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Why do we cry when we're happy? Add to ...

A quiet, shy-looking student made me cry. It wasn't when I heard about his tragic life - abandoned at 3, escaping an abusive orphanage at 5, then somehow eking out a living alone on the streets - but when he started singing with that earnest, yet surprisingly powerful voice. The whole thing left me wiping away tears. And from the online video clip, it seemed most of the judges and audience members who saw Choi Sung-Bong at that Korean talent show were also crying out of happiness for him.

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It also struck me as quite odd. Everyone looked so happy for this guy and his new-found potential. So why were they weeping? Crying is so strongly associated with emotional pain, yet it also occurs in even the most positive situations. Proud parents become teary-eyed at their kid's graduation. Steely-nerved athletes get choked-up when talking about winning a final match.

One possibility is that happy crying really isn't that different from sad crying. What both have in common is a period of intense emotional arousal. Indeed, brain regions associated with emotional arousal, including areas of the hypothalamus and basal ganglia, are connected to a section of the brainstem called the lacrimal nucleus that stimulates tear production.

Given these connections, it is tempting to think that crying is the result of our emotions reaching some kind of boiling point. But evidence suggests instead, that crying may occur only after the worst is over. By this view, our "happy" tears when reunited with a loved one may have more to do with relief from our anxious worrying while they were away than the reward of them now being with us.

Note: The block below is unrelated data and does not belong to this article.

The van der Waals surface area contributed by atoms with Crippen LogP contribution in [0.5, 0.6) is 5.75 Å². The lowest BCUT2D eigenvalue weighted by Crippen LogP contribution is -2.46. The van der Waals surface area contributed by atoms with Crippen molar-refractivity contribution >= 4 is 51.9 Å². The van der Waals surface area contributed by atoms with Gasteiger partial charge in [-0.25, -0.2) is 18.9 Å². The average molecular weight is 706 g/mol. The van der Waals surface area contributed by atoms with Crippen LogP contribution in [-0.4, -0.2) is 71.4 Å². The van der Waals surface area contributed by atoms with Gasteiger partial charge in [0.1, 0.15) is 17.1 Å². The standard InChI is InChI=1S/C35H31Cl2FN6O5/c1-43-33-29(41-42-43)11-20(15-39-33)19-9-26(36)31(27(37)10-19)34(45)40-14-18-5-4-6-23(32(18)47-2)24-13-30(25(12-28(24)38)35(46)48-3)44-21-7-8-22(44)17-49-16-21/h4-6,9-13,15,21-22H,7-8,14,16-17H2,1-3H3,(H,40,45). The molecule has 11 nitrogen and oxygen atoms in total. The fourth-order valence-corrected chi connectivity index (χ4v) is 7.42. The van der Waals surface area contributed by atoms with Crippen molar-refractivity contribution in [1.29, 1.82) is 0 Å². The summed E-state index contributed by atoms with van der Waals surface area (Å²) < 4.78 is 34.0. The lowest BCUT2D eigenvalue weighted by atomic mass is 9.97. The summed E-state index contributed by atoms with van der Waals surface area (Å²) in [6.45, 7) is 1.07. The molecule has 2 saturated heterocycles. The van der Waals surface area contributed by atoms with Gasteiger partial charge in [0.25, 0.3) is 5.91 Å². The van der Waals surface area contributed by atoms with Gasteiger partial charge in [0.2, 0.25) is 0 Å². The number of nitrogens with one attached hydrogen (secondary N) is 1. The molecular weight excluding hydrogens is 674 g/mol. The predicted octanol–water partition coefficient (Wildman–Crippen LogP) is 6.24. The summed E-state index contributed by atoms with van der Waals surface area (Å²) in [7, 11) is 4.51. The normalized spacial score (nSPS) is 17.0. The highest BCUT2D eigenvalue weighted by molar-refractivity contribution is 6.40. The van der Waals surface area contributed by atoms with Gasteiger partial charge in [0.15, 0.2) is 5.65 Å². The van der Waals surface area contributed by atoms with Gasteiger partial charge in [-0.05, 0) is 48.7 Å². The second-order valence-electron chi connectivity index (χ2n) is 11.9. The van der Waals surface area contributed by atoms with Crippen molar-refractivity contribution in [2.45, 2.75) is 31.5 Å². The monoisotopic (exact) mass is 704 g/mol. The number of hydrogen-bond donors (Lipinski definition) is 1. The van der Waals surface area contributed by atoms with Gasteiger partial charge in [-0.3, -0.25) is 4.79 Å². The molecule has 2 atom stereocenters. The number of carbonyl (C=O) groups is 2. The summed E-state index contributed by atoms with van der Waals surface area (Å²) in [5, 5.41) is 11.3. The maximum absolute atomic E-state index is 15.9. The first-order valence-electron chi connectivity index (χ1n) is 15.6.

Either way, tears and vocal sobbing can result in greater feelings of sympathy and empathy by others. So happy crying can help to strengthen mutual bonds between people, just as sad crying can provide important signals that a person is in need of help or comfort.

The tears themselves may also help others know how to respond. A recent psychology experiment, for example, found that it is much easier to recognize a sad facial expression if tears are present in the image. When the tears were digitally removed, the same images were increasingly confused with other expressions, such as awe or puzzlement. Perhaps those crying for Choi Sung-Bong looked odd to me because of the mismatch of happy-signalling smiles and sad-signalling tears.

Tears can also affect the behaviour of others in ways they are not even aware of. When you're crying, the last thing you need is to worry about an unwanted sexual advance. New research suggests that chemical signals in emotional tears help to prevent this. In one study, a cotton pad soaked in either a sad woman's tears or a saline solution was placed under the noses of male participants. Although the different pads smelled the same, brain scans revealed that sniffing the one with tears resulted in less activity in regions of the hypothalamus associated with sexual arousal. The tear exposure caused images of female faces to be rated as less sexually attractive, and even produced a dip in the men's testosterone levels.

Thus, whether a period of emotional instability ends with a smile or a frown, our tears may ensure we benefit from appropriate social interactions. And the benefits for mood and emotional balance can be substantial. But research also suggests that this is all lost when stigma or fear of appearing vulnerable prevents one from feeling comfortable crying in front of others.

So the next time your lip starts to quiver, find a safe shoulder to cry on and go with the flow.



Mark Fenske, co-author of The Winner's Brain: 8 Strategies Great Minds Use to Achieve Success , is an associate professor in neuroscience at the University of Guelph.

 

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